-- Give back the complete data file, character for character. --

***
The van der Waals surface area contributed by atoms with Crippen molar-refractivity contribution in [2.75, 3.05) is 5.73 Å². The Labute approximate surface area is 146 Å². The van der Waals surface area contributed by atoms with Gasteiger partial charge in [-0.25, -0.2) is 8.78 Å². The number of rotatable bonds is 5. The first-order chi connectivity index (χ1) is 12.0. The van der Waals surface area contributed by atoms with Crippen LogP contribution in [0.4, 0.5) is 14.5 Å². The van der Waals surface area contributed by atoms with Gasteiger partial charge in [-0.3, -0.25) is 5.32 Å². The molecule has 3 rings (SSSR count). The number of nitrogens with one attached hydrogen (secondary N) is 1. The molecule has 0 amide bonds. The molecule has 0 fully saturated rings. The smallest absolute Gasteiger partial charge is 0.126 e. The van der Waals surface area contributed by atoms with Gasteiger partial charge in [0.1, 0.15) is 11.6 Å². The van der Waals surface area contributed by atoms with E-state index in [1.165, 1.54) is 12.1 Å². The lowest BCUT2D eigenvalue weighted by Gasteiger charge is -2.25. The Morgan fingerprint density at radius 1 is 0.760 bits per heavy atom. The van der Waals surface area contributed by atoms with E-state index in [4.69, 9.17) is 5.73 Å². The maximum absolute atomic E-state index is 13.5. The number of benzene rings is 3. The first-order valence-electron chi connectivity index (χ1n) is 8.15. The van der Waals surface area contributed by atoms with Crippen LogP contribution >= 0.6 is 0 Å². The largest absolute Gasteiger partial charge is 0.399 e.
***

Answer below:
The van der Waals surface area contributed by atoms with Crippen molar-refractivity contribution in [2.75, 3.05) is 5.73 Å². The Labute approximate surface area is 146 Å². The van der Waals surface area contributed by atoms with Gasteiger partial charge in [-0.25, -0.2) is 8.78 Å². The number of rotatable bonds is 5. The first-order chi connectivity index (χ1) is 12.0. The van der Waals surface area contributed by atoms with Crippen LogP contribution in [0.4, 0.5) is 14.5 Å². The van der Waals surface area contributed by atoms with Gasteiger partial charge in [-0.3, -0.25) is 5.32 Å². The molecule has 3 rings (SSSR count). The number of nitrogens with one attached hydrogen (secondary N) is 1. The molecule has 0 amide bonds. The molecule has 0 fully saturated rings. The smallest absolute Gasteiger partial charge is 0.126 e. The van der Waals surface area contributed by atoms with Gasteiger partial charge in [0.1, 0.15) is 11.6 Å². The van der Waals surface area contributed by atoms with E-state index in [1.165, 1.54) is 12.1 Å². The lowest BCUT2D eigenvalue weighted by Gasteiger charge is -2.25. The Morgan fingerprint density at radius 1 is 0.760 bits per heavy atom. The van der Waals surface area contributed by atoms with E-state index in [4.69, 9.17) is 5.73 Å². The maximum absolute atomic E-state index is 13.5. The number of benzene rings is 3. The first-order valence-electron chi connectivity index (χ1n) is 8.15. The van der Waals surface area contributed by atoms with Crippen LogP contribution >= 0.6 is 0 Å². The largest absolute Gasteiger partial charge is 0.399 e.